GenCon Indy 2011
GenCon is the world's largest gaming convention, and in 2011 it was held over the weekend of August 4-7 at the convention center in downtown Indianapolis. We had agreed to help the local anime club with anime programming, so we went downtown on Wednesday evening to attend an organizational meeting and pick up our badges. There was some slight delay in getting the badges and our swag bags weren't ready, but we were able to take care of the most essential things and still get home before it got too late and dark.
Thursday morning we headed downtown again. Although we weren't scheduled for a shift at Anime Alley until afternoon, we wanted to get a look at the dealers' room and pick up our swag bags. The dealers' room felt more like the exhibits at a professional conference like the American Library Association, since it was dominated by the huge booths of the major gaming companies. A lot of them even had gaming tables where they were demonstrating their newest games.
After lunch, which we had to eat out because the logistics of carrying a lunch were too problematic, we headed over to the Westin Hotel for our first Anime Alley shift. It was pretty simple -- I just sat at a table in the staff room and looked after the DVD's, answering questions as they came up. I spent a good bit of my time working on a short story I was writing for a contest.
By the time we were finished working, it was late enough that we just went home. The dealers' room was already closed for the evening, and the swag bags still weren't ready, so there wasn't any reason to hang around.
On Friday we headed back downtown. Since our anime alley shift started earlier, we picked up food and ate in anime ops before starting our shift. However, I was so tired that I spent a lot of my shift fighting sleep.
Afterward we headed home and I got some stuff printed up. Then I did a LiveJournal post about jumping on bandwagons and how it can feed a moral panic.
On Saturday we went to the dealers' room again and I saw an old flame from my college years that I hadn't seen in years. We talked for a little while and caught up on the paths our lives had taken.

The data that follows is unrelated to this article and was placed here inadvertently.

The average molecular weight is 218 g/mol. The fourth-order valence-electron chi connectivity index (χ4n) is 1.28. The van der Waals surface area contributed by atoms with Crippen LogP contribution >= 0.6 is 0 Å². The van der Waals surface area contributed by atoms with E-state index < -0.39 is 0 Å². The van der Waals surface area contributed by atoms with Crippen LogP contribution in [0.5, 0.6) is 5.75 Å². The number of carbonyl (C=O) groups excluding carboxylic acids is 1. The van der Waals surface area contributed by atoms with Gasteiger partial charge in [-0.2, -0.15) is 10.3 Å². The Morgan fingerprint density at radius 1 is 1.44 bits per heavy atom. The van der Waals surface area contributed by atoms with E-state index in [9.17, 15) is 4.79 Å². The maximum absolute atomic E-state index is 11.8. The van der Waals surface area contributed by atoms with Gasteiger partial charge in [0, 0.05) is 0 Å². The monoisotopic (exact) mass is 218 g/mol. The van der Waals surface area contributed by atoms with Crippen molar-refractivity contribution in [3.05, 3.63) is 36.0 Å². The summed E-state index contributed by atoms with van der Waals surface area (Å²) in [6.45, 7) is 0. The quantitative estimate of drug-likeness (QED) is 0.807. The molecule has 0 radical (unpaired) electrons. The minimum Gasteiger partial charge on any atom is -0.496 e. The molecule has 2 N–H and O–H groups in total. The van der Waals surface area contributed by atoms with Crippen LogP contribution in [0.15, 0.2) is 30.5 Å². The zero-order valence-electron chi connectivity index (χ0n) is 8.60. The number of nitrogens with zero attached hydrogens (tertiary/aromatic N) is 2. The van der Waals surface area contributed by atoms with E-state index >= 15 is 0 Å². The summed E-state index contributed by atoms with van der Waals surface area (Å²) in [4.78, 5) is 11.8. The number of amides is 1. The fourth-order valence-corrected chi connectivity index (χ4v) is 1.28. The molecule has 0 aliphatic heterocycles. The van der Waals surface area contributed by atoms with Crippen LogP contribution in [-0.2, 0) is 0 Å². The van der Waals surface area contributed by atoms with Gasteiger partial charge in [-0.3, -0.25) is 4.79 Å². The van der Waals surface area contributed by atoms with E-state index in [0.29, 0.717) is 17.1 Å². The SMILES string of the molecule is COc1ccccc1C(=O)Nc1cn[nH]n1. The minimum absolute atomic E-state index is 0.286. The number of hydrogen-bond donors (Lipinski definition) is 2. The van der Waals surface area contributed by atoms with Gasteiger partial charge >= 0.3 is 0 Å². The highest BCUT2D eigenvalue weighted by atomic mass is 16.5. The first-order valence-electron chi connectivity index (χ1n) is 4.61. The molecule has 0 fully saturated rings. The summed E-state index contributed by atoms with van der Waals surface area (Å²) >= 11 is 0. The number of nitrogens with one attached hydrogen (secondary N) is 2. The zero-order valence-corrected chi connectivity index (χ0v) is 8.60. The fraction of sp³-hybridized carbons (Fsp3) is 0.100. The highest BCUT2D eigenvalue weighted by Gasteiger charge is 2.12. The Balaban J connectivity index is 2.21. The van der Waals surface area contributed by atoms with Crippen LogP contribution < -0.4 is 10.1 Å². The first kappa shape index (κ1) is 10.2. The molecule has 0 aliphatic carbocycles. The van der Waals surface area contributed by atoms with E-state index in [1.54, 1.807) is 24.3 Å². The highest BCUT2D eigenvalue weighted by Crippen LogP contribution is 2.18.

Then it was time to head over to the used and classic game auction. There were some interesting items, but a lot of them had gone up significantly in price, so we only put out a few bids.
By the time we got to anime alley for our shift, I was pretty much wiped out. I was hoping to get some writing done, but I could tell that even with caffeine I wasn't going to have the necessary level of focus. So I pulled out my sketchbook and did some drawing, although nothing turned out quite the way I wanted. By the time we ended our shift, I was ready to head home and get some sleep.
On Sunday we thought we were going back to the Arby's to get sandwiches for lunch like we'd done on Friday, but they were closed. Apparently they cater entirely to the weekday office crowd and aren't even open on weekends. So we had to rethink our lunchtime strategy at the last minute, but we were able to get food and still get to anime alley in time.
At least this time I was more wide awake and was able to get a fair amount of work done on the writing. After our shift was over, we headed back to the convention center to make a last-minute check of the dealers' room and the used-game auction. The bag checker at the auction was being officious, so I ended up sitting out in the atrium while my husband checked our bids -- none of which we'd won, to our disappointment.
By then everything was shutting down, so we decided it was time to take off and head home. Still, I'd enjoyed the experience enough that I was looking forward to next time.
Copyright 2012 by Leigh Kimmel
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Last updated October 21, 2012.